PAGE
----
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    This same article is posted on HN and there is a flurry of comments saying that this kind of usage of Lua is bad because the configuration file can take over the program and other security concerns. From reading a bunch of such comments, all spoken with the tone of “I’m an expert!”, I came to realize that these people don’t know Lua at all.

    It is a very common pattern for programs embedding Lua like this to create clamped-down environments that expose only a selected part of the language and it’s libraries to the running script. You can craft an environment with the exact functions and access you desire, and if the script tries to access something that isn’t there, well, it is an error because that function doesn’t exist.

    This is a built-in feature of the language, even though it changed API between Lua 5.1 and the more recent versions, it is still there.

    Lua is not too powerful for this, Lua has the exact power you need.

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      Not only is it a built-in feature of the language, it’s an important part of Lua’s origins – See the paper The Evolution of Lua, particularly the section 3 about SOL and DEL.

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        If anyone’s curious as to whether this is an exaggeration; here’s the actual code needed to sandbox the loading of a file like this so it only has access to a limited number of safe functions in LuaJIT:

        local chunk = loadfile("config.lua")
        setfenv(chunk, {add_bodies = sandbox.add_bodies, other_fn = sandbox.other_fn})
        chunk()
        

        In this case the worst you could do with malicious code is loop forever and chew up CPU. (There are ways to solve that too, but they’re not quite as trivial as the sandboxing.)

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          That works for Lua 5.1. Lua 5.2 (or higher) changed how environments work, so there you do:

          local chunk = loadfile("config.lua","t",{ add_bodies = sandbox.add_bodies , other_fn = sandbox.other_fn })
          chunk()
          

          The “t” parameter disalllows pre-compiled Lua code (malicious bytecode is a problem in Lua).

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            Also, if you are bullish about in process sandboxing, WASM LUA exists: https://github.com/vvanders/wasm_lua

            WASM has good capabilities to restrict memory use and you can restrict the maximum runtime.

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            posted on HN and there is a flurry of comments […] all spoken with the tone of “I’m an expert!”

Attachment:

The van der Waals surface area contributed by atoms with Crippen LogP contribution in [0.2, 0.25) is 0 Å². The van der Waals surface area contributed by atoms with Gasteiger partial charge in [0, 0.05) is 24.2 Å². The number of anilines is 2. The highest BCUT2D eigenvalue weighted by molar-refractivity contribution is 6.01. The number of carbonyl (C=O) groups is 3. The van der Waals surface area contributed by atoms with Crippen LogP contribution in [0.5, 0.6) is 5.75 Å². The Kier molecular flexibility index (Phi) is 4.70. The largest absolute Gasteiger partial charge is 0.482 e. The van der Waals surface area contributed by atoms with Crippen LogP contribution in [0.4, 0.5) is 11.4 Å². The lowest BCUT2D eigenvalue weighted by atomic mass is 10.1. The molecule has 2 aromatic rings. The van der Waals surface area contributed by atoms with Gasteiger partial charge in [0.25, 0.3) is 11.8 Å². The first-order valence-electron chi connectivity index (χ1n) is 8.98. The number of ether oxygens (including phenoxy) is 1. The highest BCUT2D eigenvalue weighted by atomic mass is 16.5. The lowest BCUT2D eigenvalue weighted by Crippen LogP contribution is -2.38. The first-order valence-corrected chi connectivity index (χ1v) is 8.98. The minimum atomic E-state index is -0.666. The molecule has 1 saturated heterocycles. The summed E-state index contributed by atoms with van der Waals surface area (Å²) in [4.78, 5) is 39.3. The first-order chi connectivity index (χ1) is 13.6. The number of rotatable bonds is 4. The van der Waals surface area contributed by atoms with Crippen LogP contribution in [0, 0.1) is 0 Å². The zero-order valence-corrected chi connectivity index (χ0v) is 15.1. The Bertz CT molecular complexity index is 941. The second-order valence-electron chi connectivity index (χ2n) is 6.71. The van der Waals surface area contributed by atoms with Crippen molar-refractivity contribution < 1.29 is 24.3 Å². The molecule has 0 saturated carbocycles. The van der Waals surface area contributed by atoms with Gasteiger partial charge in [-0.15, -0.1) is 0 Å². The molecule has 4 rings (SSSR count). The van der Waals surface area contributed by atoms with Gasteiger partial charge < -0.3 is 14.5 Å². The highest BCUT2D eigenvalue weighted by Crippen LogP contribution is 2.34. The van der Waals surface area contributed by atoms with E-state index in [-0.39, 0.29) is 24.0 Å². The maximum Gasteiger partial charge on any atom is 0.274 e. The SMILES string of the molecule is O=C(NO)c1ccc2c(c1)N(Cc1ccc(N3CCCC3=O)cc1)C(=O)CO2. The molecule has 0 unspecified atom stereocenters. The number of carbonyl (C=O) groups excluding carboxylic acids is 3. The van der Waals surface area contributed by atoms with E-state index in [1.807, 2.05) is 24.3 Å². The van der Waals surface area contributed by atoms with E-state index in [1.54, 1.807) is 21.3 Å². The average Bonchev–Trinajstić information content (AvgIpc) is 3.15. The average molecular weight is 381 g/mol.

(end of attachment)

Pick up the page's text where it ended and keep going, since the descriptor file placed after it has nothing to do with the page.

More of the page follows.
So on-brand for the orange site.

            This is a built-in feature of the language, even though it changed API between Lua 5.1 and the more recent versions, it is still there.

            Do you know what’s the status of LuaJIT on that?

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              Do you know what’s the status of LuaJIT on that?

              The old API can be implemented in terms of the new API: https://leafo.net/guides/setfenv-in-lua52-and-above.html

              But I’m not sure about vice versa. LuaJIT does not implement the new _ENV system of 5.2, tho it offers many other 5.2 features backported.

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                Thanks!

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                I’m not a LuaJIT user but I believe it works just like Lua 5.1 for that use case.

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              Lua also provides some functionality that could make this even more serialization-y. For instance you could have a file like this:

              Body{x = 125.000, y = 70.000, x_vel = 0.000, y_vel = 1.000, mass = 80.000, rad = 4.500}
              Body{x = 175.000, y = 70.000, x_vel = 0.000, y_vel = -1.000, mass = 80.000, rad = 4.500}
              Body{x = -30.000, y = 70.000, x_vel = 0.000, y_vel = -1.000, mass = 0.500, rad = 1.000}
              Body{x = 330.000, y = 70.000, x_vel = 0.000, y_vel = 1.000, mass = 0.500, rad = 1.000}
              

              That’s a valid lua program that’s just calling the Body function on each line. Lua allows you to omit the () on functions that take a single string or table as an argument, so that’s just Body({...}). That means that this would work just as well for the loop case that they also showed:

              for i = 1, 32 do
                 for j = 1, 32 do
                    Body{x = 20 * i, y = 20 * j, mass = -0.1, rad = 2}
                 end
              end